Life is a journey, isn’t it?
As we grow and graduate to the next level of living life, as we try new ideas and evolve, and as we travel exploring cultures different from our own to expand awareness and tolerance, we experience more than one journey. There are several interwoven throughout our life times. The most tangible are the journey of the mind, of the spirit, of the emotions, of the physical body, of our talents and capabilities, and of our senses, perceptions, and palate, just to name a few.
Food: A Powerful Form of Communication
Food and eating consumes a substantial part of the weekly routine whether it is preparing our children's breakfast, feeding our pets, caring for a vegetable garden, sipping an herbal tisane, following a diet regimen, earning money so we can shop at the grocery store or farmers’ market, making reservations in a restaurant and meeting friends, hosting a dinner party, or choosing a specific knife and piece of cookware for preparing food for our meal.
Integral to that routine is our culinary heritage, a part of our foundation with food preferences and habits based on personal development influenced by the people and environment when we were growing up. We carry them with us, and apply them as we go from day-to-day. This foundation provides us with structure and perspective, then allows us to springboard into experimentation. Experimentation always provides an outcome, whether we choose to omit it or add it to strengthen our foundation as who we are. Our relationship with food, from the essence through the physical form, is incredibly complex for each plant, animal, and human.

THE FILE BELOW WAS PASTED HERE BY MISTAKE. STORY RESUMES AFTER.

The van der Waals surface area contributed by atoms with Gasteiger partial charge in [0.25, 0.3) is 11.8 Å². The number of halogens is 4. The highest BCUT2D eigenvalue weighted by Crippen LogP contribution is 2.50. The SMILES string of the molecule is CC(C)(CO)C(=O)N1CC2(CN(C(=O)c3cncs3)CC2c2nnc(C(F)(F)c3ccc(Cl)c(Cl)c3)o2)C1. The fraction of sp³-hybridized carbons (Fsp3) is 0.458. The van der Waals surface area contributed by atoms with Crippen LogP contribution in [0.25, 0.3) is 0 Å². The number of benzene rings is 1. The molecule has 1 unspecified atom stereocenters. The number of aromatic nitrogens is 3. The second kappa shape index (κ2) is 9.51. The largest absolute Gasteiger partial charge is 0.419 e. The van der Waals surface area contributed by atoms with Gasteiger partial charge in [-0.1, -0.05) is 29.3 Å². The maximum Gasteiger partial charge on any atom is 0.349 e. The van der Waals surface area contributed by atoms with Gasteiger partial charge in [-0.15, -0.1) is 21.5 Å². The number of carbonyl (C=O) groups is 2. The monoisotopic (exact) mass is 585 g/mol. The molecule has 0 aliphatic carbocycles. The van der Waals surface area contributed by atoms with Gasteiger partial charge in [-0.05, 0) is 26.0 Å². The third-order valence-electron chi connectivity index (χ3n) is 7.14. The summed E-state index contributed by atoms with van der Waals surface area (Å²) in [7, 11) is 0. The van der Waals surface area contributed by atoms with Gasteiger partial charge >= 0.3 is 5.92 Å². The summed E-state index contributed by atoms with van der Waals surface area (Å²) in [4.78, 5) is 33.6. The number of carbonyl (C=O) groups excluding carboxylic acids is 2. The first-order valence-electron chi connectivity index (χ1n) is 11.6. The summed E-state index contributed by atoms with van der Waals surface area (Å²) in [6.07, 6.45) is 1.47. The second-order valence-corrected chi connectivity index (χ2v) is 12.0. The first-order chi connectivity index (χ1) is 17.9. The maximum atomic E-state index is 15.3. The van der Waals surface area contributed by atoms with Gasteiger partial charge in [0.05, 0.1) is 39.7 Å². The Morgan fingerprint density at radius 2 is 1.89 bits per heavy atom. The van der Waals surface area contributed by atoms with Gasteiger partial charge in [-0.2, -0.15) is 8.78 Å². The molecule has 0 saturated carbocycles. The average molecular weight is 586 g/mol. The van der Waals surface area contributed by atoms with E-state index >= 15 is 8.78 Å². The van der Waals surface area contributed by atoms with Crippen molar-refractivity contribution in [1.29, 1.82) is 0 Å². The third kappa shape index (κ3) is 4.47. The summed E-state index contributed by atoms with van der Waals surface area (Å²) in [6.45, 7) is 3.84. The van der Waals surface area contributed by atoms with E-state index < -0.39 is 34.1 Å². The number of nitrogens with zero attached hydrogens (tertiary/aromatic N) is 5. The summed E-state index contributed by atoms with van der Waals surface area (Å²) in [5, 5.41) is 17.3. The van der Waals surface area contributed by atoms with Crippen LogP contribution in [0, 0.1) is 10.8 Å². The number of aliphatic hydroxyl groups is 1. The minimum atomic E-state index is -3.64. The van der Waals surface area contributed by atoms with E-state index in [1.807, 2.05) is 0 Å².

I call these Edible Threads. Culinary experiences weaving their way throughout our life, never far from our core. Sometimes they remain constant like one of our mother’s dishes we will always love, sometimes those threads twist as we try a new version of that favored dish when traveling, while other times they stretch into something new we created.
In teaching culinary courses, I’ve learned much about the significance of food as valued by individuals, simply through observation and conversation. Seemingly simple, these threads were anything but simple, not to be ignored or cast aside. They spanned generations, spanned countries, and healed people in ways nothing else previously accomplished.
Examples: Some events occurred years ago while others are recent, but note how we remember well events connected with food. It is the power of food, often unspoken, but deeply felt.
Upon finishing the Pan di Spagna class, a young Italian-American woman hugged me for teaching the cake. Being a family favorite, the recipe was lost with the passing of her grandmother since she didn't write it down. Not knowing the name of the cake, and having searched for its equivalent, she was thrilled to be able to now share this dessert with her family. Then there was the American couple in Rome sharing their love of Chinese food. Every time they traveled to a new city in a new country, they ate in a Chinese restaurant if they could find one. Why? They said it reminded them of home, and made them feel comfortable. How they loved comparing those meals while traveling, still talking about past travels. Personalizing their trip through a love of food they shared made it more comfortable for them. When we feel comfortable, aren't we more open and receptive?